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More accounts of the attack on Pearl Harbor, taken from survivors' interviews for UNT's Oral History Collection



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Putting Together the Pieces

    Martin Matthews of Richardson lied about his age to enter the U.S. Navy in October 1941. He was 15, but his father signed an affidavit saying he was 17 the minimum age to enter the Navy. "At that time, the Navy was looking for personnel, and they kind of turned their heads about the age," Matthews said.

Matthews was stationed at Ford Island at Pearl Harbor, where he attended aviation metalsmith school to learn to repair damaged aircraft. On Dec. 7, 1941, however, Matthews was on the USS Arizona. He had spent the night with a friend who was part of the Arizona's crew. The two woke up around 6 a.m. and had breakfast and were touring the battleship when the Japanese attack began.

"You could see a bunch of planes coming in. Then you heard what seemed liked thunder in the background, which was actually bombs starting to drop. But none of us thought about bombs, because we didn't even know what a bomb was," Matthews recalled. "As these planes got closer, the thunder got closer… Then we saw fire and explosions where they've hit. We knew that something was wrong, but we thought maybe it was gunnery practice or something."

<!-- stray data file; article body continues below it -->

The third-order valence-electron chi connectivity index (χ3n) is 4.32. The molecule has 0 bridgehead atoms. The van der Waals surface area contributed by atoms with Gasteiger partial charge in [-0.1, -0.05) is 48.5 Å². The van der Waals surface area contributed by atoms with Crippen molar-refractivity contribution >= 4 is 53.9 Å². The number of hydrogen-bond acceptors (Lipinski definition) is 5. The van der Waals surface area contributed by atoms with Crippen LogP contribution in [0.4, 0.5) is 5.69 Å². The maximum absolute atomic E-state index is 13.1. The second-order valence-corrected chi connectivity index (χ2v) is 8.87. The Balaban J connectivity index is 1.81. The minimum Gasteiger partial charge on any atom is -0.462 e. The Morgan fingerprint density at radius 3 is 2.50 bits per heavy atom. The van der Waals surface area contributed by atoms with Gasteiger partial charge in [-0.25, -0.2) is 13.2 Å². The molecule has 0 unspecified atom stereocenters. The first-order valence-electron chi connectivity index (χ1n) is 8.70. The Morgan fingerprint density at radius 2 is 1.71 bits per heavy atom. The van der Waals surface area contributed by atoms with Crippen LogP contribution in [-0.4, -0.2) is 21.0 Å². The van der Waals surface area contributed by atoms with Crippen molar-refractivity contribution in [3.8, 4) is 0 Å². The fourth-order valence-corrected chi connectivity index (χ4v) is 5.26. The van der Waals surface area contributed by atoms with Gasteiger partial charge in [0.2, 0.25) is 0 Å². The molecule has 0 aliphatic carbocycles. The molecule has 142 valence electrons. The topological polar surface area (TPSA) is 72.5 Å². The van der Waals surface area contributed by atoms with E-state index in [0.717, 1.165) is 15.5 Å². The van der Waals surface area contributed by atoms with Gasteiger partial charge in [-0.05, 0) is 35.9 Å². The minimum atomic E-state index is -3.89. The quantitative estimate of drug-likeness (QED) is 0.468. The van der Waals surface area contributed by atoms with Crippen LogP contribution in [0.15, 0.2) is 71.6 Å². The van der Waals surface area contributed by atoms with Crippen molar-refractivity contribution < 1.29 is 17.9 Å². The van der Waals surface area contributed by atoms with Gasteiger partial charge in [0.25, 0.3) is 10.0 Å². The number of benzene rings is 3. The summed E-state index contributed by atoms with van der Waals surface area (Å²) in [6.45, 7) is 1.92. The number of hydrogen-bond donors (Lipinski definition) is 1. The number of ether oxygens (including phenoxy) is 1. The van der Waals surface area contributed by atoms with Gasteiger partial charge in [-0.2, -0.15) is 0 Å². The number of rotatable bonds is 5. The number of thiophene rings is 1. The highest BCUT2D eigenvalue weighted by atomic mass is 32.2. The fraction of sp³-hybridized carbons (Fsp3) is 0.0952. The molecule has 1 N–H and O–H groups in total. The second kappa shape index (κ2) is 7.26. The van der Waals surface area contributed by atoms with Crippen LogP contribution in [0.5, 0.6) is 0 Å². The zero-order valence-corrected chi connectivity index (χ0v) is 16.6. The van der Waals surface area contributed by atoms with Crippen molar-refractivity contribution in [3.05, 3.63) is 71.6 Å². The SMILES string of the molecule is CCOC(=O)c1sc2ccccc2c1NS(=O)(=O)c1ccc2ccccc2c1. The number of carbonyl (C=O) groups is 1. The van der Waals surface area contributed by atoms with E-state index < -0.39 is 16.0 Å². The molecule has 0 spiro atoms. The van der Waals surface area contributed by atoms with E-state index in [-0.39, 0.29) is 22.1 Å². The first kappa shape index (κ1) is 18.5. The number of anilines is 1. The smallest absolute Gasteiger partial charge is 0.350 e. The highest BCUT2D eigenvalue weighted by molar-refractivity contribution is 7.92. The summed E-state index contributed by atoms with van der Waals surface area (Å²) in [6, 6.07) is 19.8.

Matthews later learned he had witnessed the destruction of the USS Shaw, a destroyer anchored off of Ford Island. General quarters then sounded on the Arizona, and Matthews' friend left him for his station. Matthews remained in the back part of the Arizona and was there when the battleship was hit by a torpedo between 8:30 and 8:45 a.m.

"I heard a thunderous explosion and fire went up on the starboard side… It shook me up," he recalled. "I think the second bomb that hit the Arizona was close to the aft deck that I was on. Needless to say, I was petrified… I was basically just trying to get myself under cover… I was too young to realize what was going on and didn't know that this was a war breaking out. I thought maybe this was just some big mistake."